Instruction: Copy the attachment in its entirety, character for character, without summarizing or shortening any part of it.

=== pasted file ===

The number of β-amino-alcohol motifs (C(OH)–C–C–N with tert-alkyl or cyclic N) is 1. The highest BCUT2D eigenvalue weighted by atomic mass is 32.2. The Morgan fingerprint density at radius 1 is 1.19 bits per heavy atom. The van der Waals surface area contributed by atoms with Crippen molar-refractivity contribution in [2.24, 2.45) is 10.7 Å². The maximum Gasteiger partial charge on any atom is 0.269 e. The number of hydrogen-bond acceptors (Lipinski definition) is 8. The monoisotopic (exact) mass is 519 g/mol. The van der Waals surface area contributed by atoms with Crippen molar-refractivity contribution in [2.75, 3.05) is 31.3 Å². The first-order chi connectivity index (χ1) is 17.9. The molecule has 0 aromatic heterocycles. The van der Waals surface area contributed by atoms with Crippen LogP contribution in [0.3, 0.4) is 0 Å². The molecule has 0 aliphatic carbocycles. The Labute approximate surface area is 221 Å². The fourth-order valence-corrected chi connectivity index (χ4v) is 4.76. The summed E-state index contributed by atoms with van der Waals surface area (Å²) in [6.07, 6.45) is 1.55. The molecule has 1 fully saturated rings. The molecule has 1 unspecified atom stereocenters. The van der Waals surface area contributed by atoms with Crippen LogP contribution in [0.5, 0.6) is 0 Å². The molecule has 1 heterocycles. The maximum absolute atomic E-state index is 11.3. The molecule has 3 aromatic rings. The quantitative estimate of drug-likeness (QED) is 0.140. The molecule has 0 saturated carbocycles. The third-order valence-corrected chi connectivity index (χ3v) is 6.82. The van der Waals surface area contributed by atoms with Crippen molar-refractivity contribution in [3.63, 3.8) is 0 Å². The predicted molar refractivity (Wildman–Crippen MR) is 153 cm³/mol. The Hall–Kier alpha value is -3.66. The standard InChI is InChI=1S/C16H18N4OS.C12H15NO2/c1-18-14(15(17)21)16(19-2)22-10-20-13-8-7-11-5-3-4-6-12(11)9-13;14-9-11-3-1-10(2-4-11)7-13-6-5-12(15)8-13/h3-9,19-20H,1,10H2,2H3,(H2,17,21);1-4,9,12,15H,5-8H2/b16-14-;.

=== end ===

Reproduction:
The number of β-amino-alcohol motifs (C(OH)–C–C–N with tert-alkyl or cyclic N) is 1. The highest BCUT2D eigenvalue weighted by atomic mass is 32.2. The Morgan fingerprint density at radius 1 is 1.19 bits per heavy atom. The van der Waals surface area contributed by atoms with Crippen molar-refractivity contribution in [2.24, 2.45) is 10.7 Å². The maximum Gasteiger partial charge on any atom is 0.269 e. The number of hydrogen-bond acceptors (Lipinski definition) is 8. The monoisotopic (exact) mass is 519 g/mol. The van der Waals surface area contributed by atoms with Crippen molar-refractivity contribution in [2.75, 3.05) is 31.3 Å². The first-order chi connectivity index (χ1) is 17.9. The molecule has 0 aromatic heterocycles. The van der Waals surface area contributed by atoms with Crippen LogP contribution in [0.3, 0.4) is 0 Å². The molecule has 0 aliphatic carbocycles. The Labute approximate surface area is 221 Å². The fourth-order valence-corrected chi connectivity index (χ4v) is 4.76. The summed E-state index contributed by atoms with van der Waals surface area (Å²) in [6.07, 6.45) is 1.55. The molecule has 1 fully saturated rings. The molecule has 1 unspecified atom stereocenters. The van der Waals surface area contributed by atoms with Crippen LogP contribution in [0.5, 0.6) is 0 Å². The molecule has 1 heterocycles. The maximum absolute atomic E-state index is 11.3. The molecule has 3 aromatic rings. The quantitative estimate of drug-likeness (QED) is 0.140. The molecule has 0 saturated carbocycles. The third-order valence-corrected chi connectivity index (χ3v) is 6.82. The van der Waals surface area contributed by atoms with Crippen molar-refractivity contribution in [3.63, 3.8) is 0 Å². The predicted molar refractivity (Wildman–Crippen MR) is 153 cm³/mol. The Hall–Kier alpha value is -3.66. The standard InChI is InChI=1S/C16H18N4OS.C12H15NO2/c1-18-14(15(17)21)16(19-2)22-10-20-13-8-7-11-5-3-4-6-12(11)9-13;14-9-11-3-1-10(2-4-11)7-13-6-5-12(15)8-13/h3-9,19-20H,1,10H2,2H3,(H2,17,21);1-4,9,12,15H,5-8H2/b16-14-;.